Was our technological evolution just random?
Despite long debates among scientists in the past, general consensus has emerged among the scientific community that our technological evolution is actually a little bit random. However, many people don’t know what the real causes are of the disorder in technological evolution. When it comes down to it, a lot of scientists believe that we are simply lucky or unlucky, rather than intelligent or unintelligent in regards to our technological advancements.
If we look into the history of technology, it seems that the centuries before and after the industrial revolution have been chaotic. In the 17th to 19th century, the rate of technological development was slow and had a wide variation. In the 20th century, rapid development of technology started from World War I and this rate decreased again due to wars. The purpose of this article is to examine the evidence for both opinions and see which one is more convincing.
The history of our technological evolution
For thousands of years, humans used horse as a means of transportation. Earlier, it took hundreds of years for humans to figure out that horse was not very good for transportation in open terrain because it cannot run very fast and it needs to be fed. Even after we discovered wheels and figured out how to ride horses, we still had to feed them and clean up the manure. All in all, it seems like a lot of trouble when we could have just used a wheeled cart from the start, right?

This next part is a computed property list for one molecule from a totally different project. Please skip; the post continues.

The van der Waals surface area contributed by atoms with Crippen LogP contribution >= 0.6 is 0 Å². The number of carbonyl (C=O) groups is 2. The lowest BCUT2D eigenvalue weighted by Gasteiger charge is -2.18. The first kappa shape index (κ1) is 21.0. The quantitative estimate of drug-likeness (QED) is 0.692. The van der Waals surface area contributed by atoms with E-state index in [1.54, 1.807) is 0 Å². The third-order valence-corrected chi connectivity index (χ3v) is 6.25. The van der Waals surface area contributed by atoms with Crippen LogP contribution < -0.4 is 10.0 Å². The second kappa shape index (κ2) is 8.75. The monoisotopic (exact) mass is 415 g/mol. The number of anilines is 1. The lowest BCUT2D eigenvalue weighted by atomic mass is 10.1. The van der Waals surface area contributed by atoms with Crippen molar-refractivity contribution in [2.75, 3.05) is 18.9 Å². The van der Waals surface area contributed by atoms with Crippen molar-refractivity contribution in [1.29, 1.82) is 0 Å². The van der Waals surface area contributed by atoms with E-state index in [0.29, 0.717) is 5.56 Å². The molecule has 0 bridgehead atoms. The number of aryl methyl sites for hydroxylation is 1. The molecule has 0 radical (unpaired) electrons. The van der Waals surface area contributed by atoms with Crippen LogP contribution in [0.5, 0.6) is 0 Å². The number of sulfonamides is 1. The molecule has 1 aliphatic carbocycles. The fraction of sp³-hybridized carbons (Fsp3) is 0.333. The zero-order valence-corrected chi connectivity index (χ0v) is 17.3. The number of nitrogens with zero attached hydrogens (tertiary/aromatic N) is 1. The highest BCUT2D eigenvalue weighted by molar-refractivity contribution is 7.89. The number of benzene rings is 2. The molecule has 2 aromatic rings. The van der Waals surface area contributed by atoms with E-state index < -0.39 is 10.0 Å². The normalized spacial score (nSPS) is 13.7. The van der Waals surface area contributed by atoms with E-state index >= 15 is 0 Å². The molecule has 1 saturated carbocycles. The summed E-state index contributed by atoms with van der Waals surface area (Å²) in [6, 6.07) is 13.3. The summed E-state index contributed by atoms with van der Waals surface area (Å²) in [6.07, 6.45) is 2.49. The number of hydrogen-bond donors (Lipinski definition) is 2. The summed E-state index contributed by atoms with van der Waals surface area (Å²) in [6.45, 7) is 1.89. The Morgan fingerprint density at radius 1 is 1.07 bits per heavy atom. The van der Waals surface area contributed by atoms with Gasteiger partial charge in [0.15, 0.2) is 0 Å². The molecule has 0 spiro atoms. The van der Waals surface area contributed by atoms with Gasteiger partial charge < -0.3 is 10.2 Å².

Using this example, what can science conclude about the evolution of technology? First off, without studying all technological developments and discoveries throughout history which would be too time-consuming and impossible, what we can conclude is that humans came up with a lot of innovative ways to travel despite our seemingly random actions. This is a hint that there must be some kind of order as to why humans came up with all these innovations.
At a first glance, you might conclude that this is a pretty convincing example, but what if our human ancestors had randomly chosen to use a wheeled cart rather than horses? Would the history of transportation have played out differently and perhaps created a new technological advancement that we would never have discovered? In other words, if our ancestors used horses rather than carts and then randomly jumped around to using bicycles for transportation, what would happen then?
Is there any way to knowing all about the ways of technological evolution?
Against the backdrop of several billion years of history, the last few centuries of human history are impressive. Our species has not only reshaped its planet’s biosphere. But, terrain, oceans, and climate of Earth are undergoing change to a magnitude not experienced since asteroid impacts or centuries of apocalyptic volcanic eruptions. These changes also cause enormous impacts on technological evolution as they will have a long-term impact.